The new Hawaii Five-O;the same old Detroit 187.

The new Hawaii Five-O;the same old Detroit 187.

The new Hawaii Five-O;the same old Detroit 187.

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Sept. 22 2010 6:25 PM

The New New Cops

Athletic gunfights in the sun on Hawaii Five-O.

Scott Caan, Daniel Dae Kim, and Alex O'Loughlin in Hawaii Five-O. Click image to expand.
Scott Caan, Daniel Dae Kim, and Alex O'Loughlin in Hawaii Five-O

"What kinda cops are you?" a reptilian villain asks his interrogators on the remake of Hawaii Five-O (CBS, Mondays at 10 p.m. ET). The detainee is stunned to hear the police playing so tough—threatening to deport his family to Rwanda and sketching an image of his son lumbering under the weight of a child soldier's assault rifle. He's discombobulated by their hardball. It's also likely that, having just been whacked across the temple with his own ashtray, he is too disoriented to recall the plot of 24.

Troy Patterson Troy Patterson

Troy Patterson is Slate’s writer at large and a contributing writer at the New York Times Magazine.

What kind of cops are the new Steve McGarrett, the new Danny "Danno" Williams, the new Chin Ho Kelly? "The new kind," McGarrett answers triumphantly, a claim that will suffice despite its being as ancient as his code of honor. There's a storm always brewing behind the detective's eyes, where a cold front of cynicism circles a feverish passion for justice. The local forecast calls for a tropical storm of cinematic car chases, athletic gunfights, and thrilling violations of due process.

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The role of McGarrett, once inhabited by granite-voiced, petroleum-haired Jack Lord, falls to Alex O'Loughlin. CBS has been attempting to harness O'Loughlin's chiseled sensitivity for some time now, casting him as a vampire P.I. on the ill-fated Moonlight and a crinkling M.D. on the worse-fated Three Rivers. Here, he and his hawklike profile get their best shot yet at superstardom. This kind of dreamboat cruises terrifically when under the power of an action-show motor, and this kind of action show can get halfway to Hitsville simply on the strength of its theme, which surges across the mind as relentlessly as the sun-spangled surf.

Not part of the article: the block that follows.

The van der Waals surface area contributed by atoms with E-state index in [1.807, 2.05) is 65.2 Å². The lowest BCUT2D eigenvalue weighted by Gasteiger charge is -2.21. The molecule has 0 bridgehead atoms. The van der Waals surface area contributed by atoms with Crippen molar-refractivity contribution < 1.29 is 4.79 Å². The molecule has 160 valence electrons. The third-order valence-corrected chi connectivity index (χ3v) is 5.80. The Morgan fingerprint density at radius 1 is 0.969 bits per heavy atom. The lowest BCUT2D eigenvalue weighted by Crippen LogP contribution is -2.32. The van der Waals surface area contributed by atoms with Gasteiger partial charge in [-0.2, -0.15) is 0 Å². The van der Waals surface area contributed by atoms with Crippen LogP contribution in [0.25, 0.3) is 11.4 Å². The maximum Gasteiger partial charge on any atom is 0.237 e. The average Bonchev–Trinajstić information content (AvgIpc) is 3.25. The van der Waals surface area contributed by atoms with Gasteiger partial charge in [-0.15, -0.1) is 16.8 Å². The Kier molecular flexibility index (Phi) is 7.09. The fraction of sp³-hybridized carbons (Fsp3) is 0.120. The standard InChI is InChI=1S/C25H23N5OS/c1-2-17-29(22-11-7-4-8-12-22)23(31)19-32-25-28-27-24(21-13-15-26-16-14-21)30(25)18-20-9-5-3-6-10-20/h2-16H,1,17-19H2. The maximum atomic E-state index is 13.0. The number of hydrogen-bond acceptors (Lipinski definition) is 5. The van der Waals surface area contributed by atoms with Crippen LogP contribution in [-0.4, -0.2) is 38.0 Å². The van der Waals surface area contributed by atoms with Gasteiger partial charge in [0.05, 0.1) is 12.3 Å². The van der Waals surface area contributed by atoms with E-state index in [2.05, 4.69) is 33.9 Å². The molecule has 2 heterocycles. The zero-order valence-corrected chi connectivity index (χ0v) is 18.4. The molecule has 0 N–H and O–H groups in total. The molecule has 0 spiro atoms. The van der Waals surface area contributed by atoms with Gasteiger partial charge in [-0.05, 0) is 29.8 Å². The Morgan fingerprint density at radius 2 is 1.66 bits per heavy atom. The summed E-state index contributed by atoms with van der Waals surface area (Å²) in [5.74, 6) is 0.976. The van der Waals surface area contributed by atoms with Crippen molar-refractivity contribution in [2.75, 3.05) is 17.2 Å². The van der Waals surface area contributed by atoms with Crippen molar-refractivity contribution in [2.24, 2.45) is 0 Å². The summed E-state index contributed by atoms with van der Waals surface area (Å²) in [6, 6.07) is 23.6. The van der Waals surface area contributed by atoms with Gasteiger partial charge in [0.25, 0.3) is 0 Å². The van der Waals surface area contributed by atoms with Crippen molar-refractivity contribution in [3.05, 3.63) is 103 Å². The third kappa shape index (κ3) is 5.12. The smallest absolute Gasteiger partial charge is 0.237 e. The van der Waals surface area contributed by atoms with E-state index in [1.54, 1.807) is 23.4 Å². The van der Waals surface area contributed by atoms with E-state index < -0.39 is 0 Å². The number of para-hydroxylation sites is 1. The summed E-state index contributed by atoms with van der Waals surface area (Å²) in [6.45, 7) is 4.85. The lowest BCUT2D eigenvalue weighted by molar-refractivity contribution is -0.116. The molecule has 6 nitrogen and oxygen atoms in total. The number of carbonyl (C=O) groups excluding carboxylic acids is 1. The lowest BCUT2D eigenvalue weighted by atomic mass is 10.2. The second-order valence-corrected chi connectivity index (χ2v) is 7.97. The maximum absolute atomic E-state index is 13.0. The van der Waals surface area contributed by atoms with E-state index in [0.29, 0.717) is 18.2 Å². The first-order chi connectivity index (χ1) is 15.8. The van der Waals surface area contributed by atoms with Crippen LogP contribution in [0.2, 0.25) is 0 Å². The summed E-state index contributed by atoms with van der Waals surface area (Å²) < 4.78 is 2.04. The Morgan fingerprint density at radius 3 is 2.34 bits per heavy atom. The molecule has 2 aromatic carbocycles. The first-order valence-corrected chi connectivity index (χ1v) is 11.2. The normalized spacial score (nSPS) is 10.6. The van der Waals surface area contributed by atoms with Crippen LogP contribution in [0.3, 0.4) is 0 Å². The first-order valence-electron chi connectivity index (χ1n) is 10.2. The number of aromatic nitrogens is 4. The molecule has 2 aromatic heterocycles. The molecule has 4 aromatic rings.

O'Loughlin's McGarrett enters the series as a Navy SEAL escorting an arms dealer out of South Korea. The baddie's brother takes McGarrett's father hostage back in the Aloha State, and both detainees meet ugly ends. Returning home for the funeral, the hero takes a meeting with the governor at Pearl Harbor, where he agrees to head up an extra-special task force dedicated to avenging his father's death, ridding the world of terrorism, keeping local morgues stocked with uncooperative felons, and gratifying the audience's desire for loud direct action sequences choreographed with a refreshing unfussiness.

His team includes wrongly disgraced ex-cop Chin Ho (Daniel Dae Kim), Chin Ho's nubile police-cadet cousin (Grace Park), and blustery Danno (Scott Caan), a haole new to Honolulu from New Jersey. Danno doesn't much care for Hawaii; he's only there to enjoy partial custody of his daughter, and his distaste for protocol shows in the crucial detail of his always wearing 36 more hours of stubble than McGarrett does. Neither of these two play by the book, but they're on the same page of the book they're not playing by. We watch their bro-love blossom as they trade all the usual courtship gestures—emasculating wisecracks, roundhouse rights, bottles of well-deserved beer clinked in Dolby at sunset.

Jon Michael Hill and Michael Imperioli in Detroit 187. Click image to expand.
Jon Michael Hill and Michael Imperioli in Detroit 187

Meanwhile, 4,500 miles to the northeast, it seems that people continue to live in Detroit and, living there, continue to die, at which point they become burdens welcomed dolefully onto the shoulders of Detective Louis Finch on Detroit 187 (ABC, Tuesdays at 10 p.m. ET). Louis has been on the homicide squad for 10 years. To underscore his veteran's weariness, the show's producers have his new partner toss his cookies upon witnessing his first crime scene and further arrange it so that the spectacle of his vomit is more graphic than that of the victim's spilled blood. It's nice to see Michael Imperioli, formerly The Sopranos' volcanic Christopher Moltisanti, resist typecasting by playing a character as constrained as this one—moderately neurotic, reliably cryptic, impenetrably stoic, eager to crack a suspect by staring him down for hours. "Nobody understands the guy, but he gets results," says a cautious admirer. What kind of cop is he? The old kind, floating in the middle of the old kind of cop show, with its dogged legwork and trembling rookies and closure achieved by 11.

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